Speech – New Zealand Government

Nikkei Conference: New Zealands Response to the Trade Challenge Mr Chairman, thank you for your introduction and for the opportunity to be here today as the Government representative for New Zealand. Like everyone in this room, New Zealand has a stake …Hon Paul Goldsmith
Minister of Commerce and Consumer Affairs

30 May 2016 Speech

Nikkei Conference: New Zealand’s Response to the Trade Challenge

Mr Chairman, thank you for your introduction and for the opportunity to be here today as the Government representative for New Zealand.

Like everyone in this room, New Zealand has a stake in the future of Asia.

In the past half-century, we have transitioned successfully from being an exporter of farm products dependent on European markets, to being a more diverse economy increasingly integrated into the dynamic Asia-Pacific region.

This transition would not have been possible without the growth and development of Asia over that period – in other words without the Asian miracle.

Today, seven of our top ten markets are in Asia; we host over three-quarters of a million Asian visitors every year; and almost one in eight New Zealanders can claim Asia as a place of birth or ancestry.

So the future of Asia is our future too.

Japan was our first major economic partner in Asia and that relationship remains strong and important to this day.

Today’s Asian headlines, of course, are dominated by less rapid growth in China and the impact that is having on many countries.

But Chinese growth even at lower levels continues to deliver huge increments in wealth.

And we are seeing other major economies, notably ASEAN and India, playing a larger part in Asia’s growth story.

The past five decades or so have seen Asia’s share of world GDP double.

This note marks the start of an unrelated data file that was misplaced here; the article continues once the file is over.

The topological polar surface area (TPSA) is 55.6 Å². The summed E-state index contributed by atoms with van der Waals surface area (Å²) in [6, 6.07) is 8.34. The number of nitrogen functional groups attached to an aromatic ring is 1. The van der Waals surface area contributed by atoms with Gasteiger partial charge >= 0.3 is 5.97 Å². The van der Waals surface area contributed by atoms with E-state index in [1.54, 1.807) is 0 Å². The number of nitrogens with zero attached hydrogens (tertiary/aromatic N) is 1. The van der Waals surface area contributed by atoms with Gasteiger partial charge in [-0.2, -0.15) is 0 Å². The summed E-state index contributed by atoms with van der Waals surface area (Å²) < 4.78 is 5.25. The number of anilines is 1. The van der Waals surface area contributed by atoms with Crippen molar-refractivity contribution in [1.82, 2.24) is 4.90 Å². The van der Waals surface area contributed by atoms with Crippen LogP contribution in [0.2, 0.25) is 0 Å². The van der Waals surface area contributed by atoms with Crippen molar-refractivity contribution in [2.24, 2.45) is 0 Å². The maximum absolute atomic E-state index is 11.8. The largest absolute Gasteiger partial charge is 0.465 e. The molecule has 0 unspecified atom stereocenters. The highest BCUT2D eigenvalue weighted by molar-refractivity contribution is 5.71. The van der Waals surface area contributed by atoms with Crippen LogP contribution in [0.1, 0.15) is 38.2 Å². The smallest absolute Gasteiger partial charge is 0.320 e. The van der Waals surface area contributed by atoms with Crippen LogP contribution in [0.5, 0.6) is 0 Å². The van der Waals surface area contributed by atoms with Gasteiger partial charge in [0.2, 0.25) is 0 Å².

Accompanying that is the rapid creation of a middle class – Kishore Mahbubani has spoken of a threefold increase between 2013 and 2020 to 1.75 billion.

At the same time hundreds of millions of people have been lifted from poverty.

We have seen the opening of Asia’s borders as never before. And, at the core of this wonderful transformation has been the decision of far-sighted leaders to embrace trade.

Trade in East Asia has more than doubled since 2000 and the region has become one of the most active players as a source and recipient of foreign investment.

Starting here in Japan, successful economic development strategies have without exception made use of the power of international trade to generate wealth at an unprecedented rate.

South Korea, Taiwan, ASEAN countries and of course China have emerged as players in the world economy.

Progress has never been smooth. The recent less-rapid growth in China is evidence that China is proceeding to the next step on the development ladder – where domestic consumption, productivity increases, a better educated workforce and more technology-intensive industries will drive growth at more modest, yet sustainable, rates.

Asia’s commitment to trade and openness is still strong.

But there will inevitably be those who argue for an inward-looking approach, where trade is portrayed as a threat, not the opportunity that it is.

We need to ensure that the openness on which the regional economy is based is strengthened and that arguments for protectionism are rebutted.

Like many countries in this region, New Zealand benefited from a policy of free trade as a path to prosperity.

In opening markets overseas, we have had to tackle agricultural protection, which penalises consumers where they can least afford it – the daily necessities of life – and shifts resources away from more productive uses.

We began that process of liberalisation with our near neighbour, Australia, and we now have free trade agreements in place or in prospect with all of our main East Asian partners.